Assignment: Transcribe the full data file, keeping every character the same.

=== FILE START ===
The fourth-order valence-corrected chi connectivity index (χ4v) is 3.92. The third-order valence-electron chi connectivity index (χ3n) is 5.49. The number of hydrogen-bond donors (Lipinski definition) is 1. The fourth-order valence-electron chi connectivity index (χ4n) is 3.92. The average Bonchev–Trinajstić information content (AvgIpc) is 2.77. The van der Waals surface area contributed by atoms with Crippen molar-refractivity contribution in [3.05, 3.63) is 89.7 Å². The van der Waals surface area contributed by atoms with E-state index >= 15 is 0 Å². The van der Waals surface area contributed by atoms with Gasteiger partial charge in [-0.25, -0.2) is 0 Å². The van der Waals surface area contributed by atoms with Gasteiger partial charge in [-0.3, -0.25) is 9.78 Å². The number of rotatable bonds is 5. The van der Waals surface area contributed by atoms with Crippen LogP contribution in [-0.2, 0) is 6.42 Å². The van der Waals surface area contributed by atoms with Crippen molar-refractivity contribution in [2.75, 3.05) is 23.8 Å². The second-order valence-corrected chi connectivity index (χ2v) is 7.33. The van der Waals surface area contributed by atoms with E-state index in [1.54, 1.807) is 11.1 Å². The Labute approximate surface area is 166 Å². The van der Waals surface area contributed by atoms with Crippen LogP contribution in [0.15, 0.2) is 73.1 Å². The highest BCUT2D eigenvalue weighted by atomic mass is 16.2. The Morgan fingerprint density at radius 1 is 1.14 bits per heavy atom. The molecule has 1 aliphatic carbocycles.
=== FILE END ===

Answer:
The fourth-order valence-corrected chi connectivity index (χ4v) is 3.92. The third-order valence-electron chi connectivity index (χ3n) is 5.49. The number of hydrogen-bond donors (Lipinski definition) is 1. The fourth-order valence-electron chi connectivity index (χ4n) is 3.92. The average Bonchev–Trinajstić information content (AvgIpc) is 2.77. The van der Waals surface area contributed by atoms with Crippen molar-refractivity contribution in [3.05, 3.63) is 89.7 Å². The van der Waals surface area contributed by atoms with E-state index >= 15 is 0 Å². The van der Waals surface area contributed by atoms with Gasteiger partial charge in [-0.25, -0.2) is 0 Å². The van der Waals surface area contributed by atoms with Gasteiger partial charge in [-0.3, -0.25) is 9.78 Å². The number of rotatable bonds is 5. The van der Waals surface area contributed by atoms with Crippen LogP contribution in [-0.2, 0) is 6.42 Å². The van der Waals surface area contributed by atoms with Crippen molar-refractivity contribution in [2.75, 3.05) is 23.8 Å². The second-order valence-corrected chi connectivity index (χ2v) is 7.33. The van der Waals surface area contributed by atoms with E-state index in [1.54, 1.807) is 11.1 Å². The Labute approximate surface area is 166 Å². The van der Waals surface area contributed by atoms with Crippen LogP contribution in [0.15, 0.2) is 73.1 Å². The highest BCUT2D eigenvalue weighted by atomic mass is 16.2. The Morgan fingerprint density at radius 1 is 1.14 bits per heavy atom. The molecule has 1 aliphatic carbocycles.